SHELBY CO., Tenn. (localmemphis.com) – In Tennessee, more than 3,000 people died of opioid overdoses in 2017 and 2018 combined. In Shelby County alone there were nearly 400 suspected overdose-related deaths reported in those years.
Now, health experts are questioning whether there could there be a possible link between cold weather and increased drug deaths.
Local 24 Good Day Memphis anchor Kelsie Cairns explains in today’s Local Health Alert.
There’s a newly-discovered threat contributing to the crippling crisis that is the opioid abuse epidemic: Mother Nature.
“Unfortunately, we do see an increase in opioid or overdose-related deaths in the colder months,” said Dr. Dale Criner with Saint Francis Hospital.
A recent study conducted by Brown University explains that “cold weather snaps” contribute to more overdose deaths in the Northeast. But how about here the Mid-South?
Alisa Haushalter, Director of the Shelby County Health Department said, “At this point, we don’t have sufficient data to say there is a trend during the winter months or cold weather months.”
While stats show overdose numbers in Shelby County scattered across the board, around this time last year the health department did record a spike in overdose activity.
Doctor Dale Criner works in the er department at Saint Francis Hospital. He explains why cold weather may play a factor.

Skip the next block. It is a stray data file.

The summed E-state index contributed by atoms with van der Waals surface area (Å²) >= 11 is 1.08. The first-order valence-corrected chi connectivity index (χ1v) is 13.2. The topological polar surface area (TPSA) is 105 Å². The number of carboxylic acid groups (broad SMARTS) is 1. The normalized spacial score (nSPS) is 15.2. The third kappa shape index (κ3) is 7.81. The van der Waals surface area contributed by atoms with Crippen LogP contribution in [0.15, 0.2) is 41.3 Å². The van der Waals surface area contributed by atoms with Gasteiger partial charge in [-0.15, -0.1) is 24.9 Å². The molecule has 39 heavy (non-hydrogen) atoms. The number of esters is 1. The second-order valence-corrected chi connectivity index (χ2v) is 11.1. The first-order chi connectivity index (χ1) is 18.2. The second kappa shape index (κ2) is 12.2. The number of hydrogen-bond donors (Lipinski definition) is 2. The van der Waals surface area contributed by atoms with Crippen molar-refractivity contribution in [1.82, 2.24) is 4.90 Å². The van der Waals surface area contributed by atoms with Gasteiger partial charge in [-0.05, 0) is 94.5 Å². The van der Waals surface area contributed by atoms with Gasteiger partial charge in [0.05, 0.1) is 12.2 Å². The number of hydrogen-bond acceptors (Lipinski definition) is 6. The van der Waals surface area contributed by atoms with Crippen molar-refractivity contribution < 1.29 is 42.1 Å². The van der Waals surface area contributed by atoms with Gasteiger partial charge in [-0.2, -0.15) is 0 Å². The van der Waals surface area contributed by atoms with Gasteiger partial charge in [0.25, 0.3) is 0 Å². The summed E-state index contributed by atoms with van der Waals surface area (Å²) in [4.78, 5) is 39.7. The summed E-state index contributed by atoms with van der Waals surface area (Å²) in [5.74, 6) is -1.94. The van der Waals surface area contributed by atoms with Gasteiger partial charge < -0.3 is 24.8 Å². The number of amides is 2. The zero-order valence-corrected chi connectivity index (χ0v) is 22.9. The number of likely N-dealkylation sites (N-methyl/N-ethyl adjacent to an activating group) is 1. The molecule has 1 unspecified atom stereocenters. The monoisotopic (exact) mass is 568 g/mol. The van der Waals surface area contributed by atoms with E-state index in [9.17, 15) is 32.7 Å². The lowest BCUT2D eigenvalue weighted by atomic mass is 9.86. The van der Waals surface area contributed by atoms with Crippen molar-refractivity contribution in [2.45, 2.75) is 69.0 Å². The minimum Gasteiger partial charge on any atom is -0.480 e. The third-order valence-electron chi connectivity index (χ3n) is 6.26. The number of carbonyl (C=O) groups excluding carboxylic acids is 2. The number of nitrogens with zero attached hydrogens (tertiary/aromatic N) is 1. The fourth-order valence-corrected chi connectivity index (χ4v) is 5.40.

“When someone overdoses on opioids many times it’s a lot of respiratory depression that occurs. In other words, they slow down and quit breathing,” said Dr. Criner.
He says when it’s colder outside that respiratory depression can happen much faster, meaning someone who suffers an overdose may lose the ability to breathe much faster. He explains seasonal or holiday depression could also be responsible for the increase in deaths.
“As folks typically would gather with their families for the holidays, sometimes individuals that have underlying mental health problems, and also have a concomitant substance abuse problem, they tend to be more by themselves,” explained Dr. Criner.
To help individuals suffering opioid drug-addiction and prevent more overdose-deaths, the health department explains there are resources available.
“It’s really important that people have access to narcan,” said Haushalter.
Narcan is nasal spray that can reverse an overdose. It is available at any pharmacy. If you see someone suffering an overdose, or notice related symptoms like respiratory distress, call 911 immediately.
If you or someone you know is struggling with addiction, you can call the Tennessee REDLINE at 1-800-889-9789.